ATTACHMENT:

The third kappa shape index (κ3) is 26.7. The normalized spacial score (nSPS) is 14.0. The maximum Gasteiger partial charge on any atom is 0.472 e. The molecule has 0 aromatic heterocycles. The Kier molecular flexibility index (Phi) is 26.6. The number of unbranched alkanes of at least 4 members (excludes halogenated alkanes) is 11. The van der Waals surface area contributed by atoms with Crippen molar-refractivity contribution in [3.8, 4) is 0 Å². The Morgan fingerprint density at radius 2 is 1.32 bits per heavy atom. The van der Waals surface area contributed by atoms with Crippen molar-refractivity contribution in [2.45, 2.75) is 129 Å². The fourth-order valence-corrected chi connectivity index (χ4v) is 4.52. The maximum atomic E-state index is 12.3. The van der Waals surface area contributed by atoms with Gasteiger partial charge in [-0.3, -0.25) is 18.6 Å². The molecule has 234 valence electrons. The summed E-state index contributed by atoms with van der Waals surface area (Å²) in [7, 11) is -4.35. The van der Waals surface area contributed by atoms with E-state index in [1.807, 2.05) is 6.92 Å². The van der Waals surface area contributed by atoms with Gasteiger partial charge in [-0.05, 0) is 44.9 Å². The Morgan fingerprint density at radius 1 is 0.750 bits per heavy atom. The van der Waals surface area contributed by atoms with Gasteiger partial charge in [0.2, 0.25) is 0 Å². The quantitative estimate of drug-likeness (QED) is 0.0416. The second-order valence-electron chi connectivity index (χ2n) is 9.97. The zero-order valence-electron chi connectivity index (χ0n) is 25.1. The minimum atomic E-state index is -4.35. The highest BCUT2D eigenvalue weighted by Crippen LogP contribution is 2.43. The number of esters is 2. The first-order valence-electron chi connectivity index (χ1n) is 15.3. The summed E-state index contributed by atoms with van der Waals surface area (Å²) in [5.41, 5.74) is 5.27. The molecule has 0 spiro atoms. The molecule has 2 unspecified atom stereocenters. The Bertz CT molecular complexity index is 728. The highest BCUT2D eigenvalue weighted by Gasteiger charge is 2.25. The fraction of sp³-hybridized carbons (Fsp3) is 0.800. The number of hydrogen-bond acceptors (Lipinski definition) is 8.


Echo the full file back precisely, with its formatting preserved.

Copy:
The third kappa shape index (κ3) is 26.7. The normalized spacial score (nSPS) is 14.0. The maximum Gasteiger partial charge on any atom is 0.472 e. The molecule has 0 aromatic heterocycles. The Kier molecular flexibility index (Phi) is 26.6. The number of unbranched alkanes of at least 4 members (excludes halogenated alkanes) is 11. The van der Waals surface area contributed by atoms with Crippen molar-refractivity contribution in [3.8, 4) is 0 Å². The Morgan fingerprint density at radius 2 is 1.32 bits per heavy atom. The van der Waals surface area contributed by atoms with Crippen molar-refractivity contribution in [2.45, 2.75) is 129 Å². The fourth-order valence-corrected chi connectivity index (χ4v) is 4.52. The maximum atomic E-state index is 12.3. The van der Waals surface area contributed by atoms with Gasteiger partial charge in [-0.3, -0.25) is 18.6 Å². The molecule has 234 valence electrons. The summed E-state index contributed by atoms with van der Waals surface area (Å²) in [7, 11) is -4.35. The van der Waals surface area contributed by atoms with E-state index in [1.807, 2.05) is 6.92 Å². The van der Waals surface area contributed by atoms with Gasteiger partial charge in [-0.05, 0) is 44.9 Å². The Morgan fingerprint density at radius 1 is 0.750 bits per heavy atom. The van der Waals surface area contributed by atoms with Gasteiger partial charge in [0.2, 0.25) is 0 Å². The quantitative estimate of drug-likeness (QED) is 0.0416. The second-order valence-electron chi connectivity index (χ2n) is 9.97. The zero-order valence-electron chi connectivity index (χ0n) is 25.1. The minimum atomic E-state index is -4.35. The highest BCUT2D eigenvalue weighted by Crippen LogP contribution is 2.43. The number of esters is 2. The first-order valence-electron chi connectivity index (χ1n) is 15.3. The summed E-state index contributed by atoms with van der Waals surface area (Å²) in [5.41, 5.74) is 5.27. The molecule has 0 spiro atoms. The molecule has 2 unspecified atom stereocenters. The Bertz CT molecular complexity index is 728. The highest BCUT2D eigenvalue weighted by Gasteiger charge is 2.25. The fraction of sp³-hybridized carbons (Fsp3) is 0.800. The number of hydrogen-bond acceptors (Lipinski definition) is 8.